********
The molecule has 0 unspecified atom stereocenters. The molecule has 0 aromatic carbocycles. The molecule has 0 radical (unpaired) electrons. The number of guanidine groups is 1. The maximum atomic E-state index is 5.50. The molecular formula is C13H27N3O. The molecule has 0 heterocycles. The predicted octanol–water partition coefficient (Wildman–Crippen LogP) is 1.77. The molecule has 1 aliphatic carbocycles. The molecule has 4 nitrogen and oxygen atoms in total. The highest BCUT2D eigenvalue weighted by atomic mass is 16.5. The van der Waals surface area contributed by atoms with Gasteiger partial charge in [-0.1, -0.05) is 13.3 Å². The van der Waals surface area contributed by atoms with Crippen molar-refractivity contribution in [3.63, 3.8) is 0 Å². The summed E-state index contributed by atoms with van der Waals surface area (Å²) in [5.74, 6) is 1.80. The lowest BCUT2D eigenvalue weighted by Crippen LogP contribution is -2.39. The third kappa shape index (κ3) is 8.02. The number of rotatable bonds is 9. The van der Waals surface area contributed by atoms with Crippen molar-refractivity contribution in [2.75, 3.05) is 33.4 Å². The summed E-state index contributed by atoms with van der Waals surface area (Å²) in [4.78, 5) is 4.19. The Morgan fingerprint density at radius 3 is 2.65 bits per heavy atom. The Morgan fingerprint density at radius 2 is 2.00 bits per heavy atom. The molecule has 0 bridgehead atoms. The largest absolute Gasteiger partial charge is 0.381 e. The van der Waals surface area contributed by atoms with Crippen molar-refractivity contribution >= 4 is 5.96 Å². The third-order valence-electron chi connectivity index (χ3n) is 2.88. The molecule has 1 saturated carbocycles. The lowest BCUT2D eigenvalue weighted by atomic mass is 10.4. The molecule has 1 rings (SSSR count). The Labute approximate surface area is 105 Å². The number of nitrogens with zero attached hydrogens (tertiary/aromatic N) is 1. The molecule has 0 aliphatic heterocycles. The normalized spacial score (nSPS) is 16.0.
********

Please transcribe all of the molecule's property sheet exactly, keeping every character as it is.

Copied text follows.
The molecule has 0 unspecified atom stereocenters. The molecule has 0 aromatic carbocycles. The molecule has 0 radical (unpaired) electrons. The number of guanidine groups is 1. The maximum atomic E-state index is 5.50. The molecular formula is C13H27N3O. The molecule has 0 heterocycles. The predicted octanol–water partition coefficient (Wildman–Crippen LogP) is 1.77. The molecule has 1 aliphatic carbocycles. The molecule has 4 nitrogen and oxygen atoms in total. The highest BCUT2D eigenvalue weighted by atomic mass is 16.5. The van der Waals surface area contributed by atoms with Gasteiger partial charge in [-0.1, -0.05) is 13.3 Å². The van der Waals surface area contributed by atoms with Crippen molar-refractivity contribution in [3.63, 3.8) is 0 Å². The summed E-state index contributed by atoms with van der Waals surface area (Å²) in [5.74, 6) is 1.80. The lowest BCUT2D eigenvalue weighted by Crippen LogP contribution is -2.39. The third kappa shape index (κ3) is 8.02. The number of rotatable bonds is 9. The van der Waals surface area contributed by atoms with Crippen molar-refractivity contribution in [2.75, 3.05) is 33.4 Å². The summed E-state index contributed by atoms with van der Waals surface area (Å²) in [4.78, 5) is 4.19. The Morgan fingerprint density at radius 3 is 2.65 bits per heavy atom. The Morgan fingerprint density at radius 2 is 2.00 bits per heavy atom. The molecule has 0 bridgehead atoms. The largest absolute Gasteiger partial charge is 0.381 e. The van der Waals surface area contributed by atoms with Crippen molar-refractivity contribution >= 4 is 5.96 Å². The third-order valence-electron chi connectivity index (χ3n) is 2.88. The molecule has 1 saturated carbocycles. The lowest BCUT2D eigenvalue weighted by atomic mass is 10.4. The molecule has 1 rings (SSSR count). The Labute approximate surface area is 105 Å². The number of nitrogens with zero attached hydrogens (tertiary/aromatic N) is 1. The molecule has 0 aliphatic heterocycles. The normalized spacial score (nSPS) is 16.0.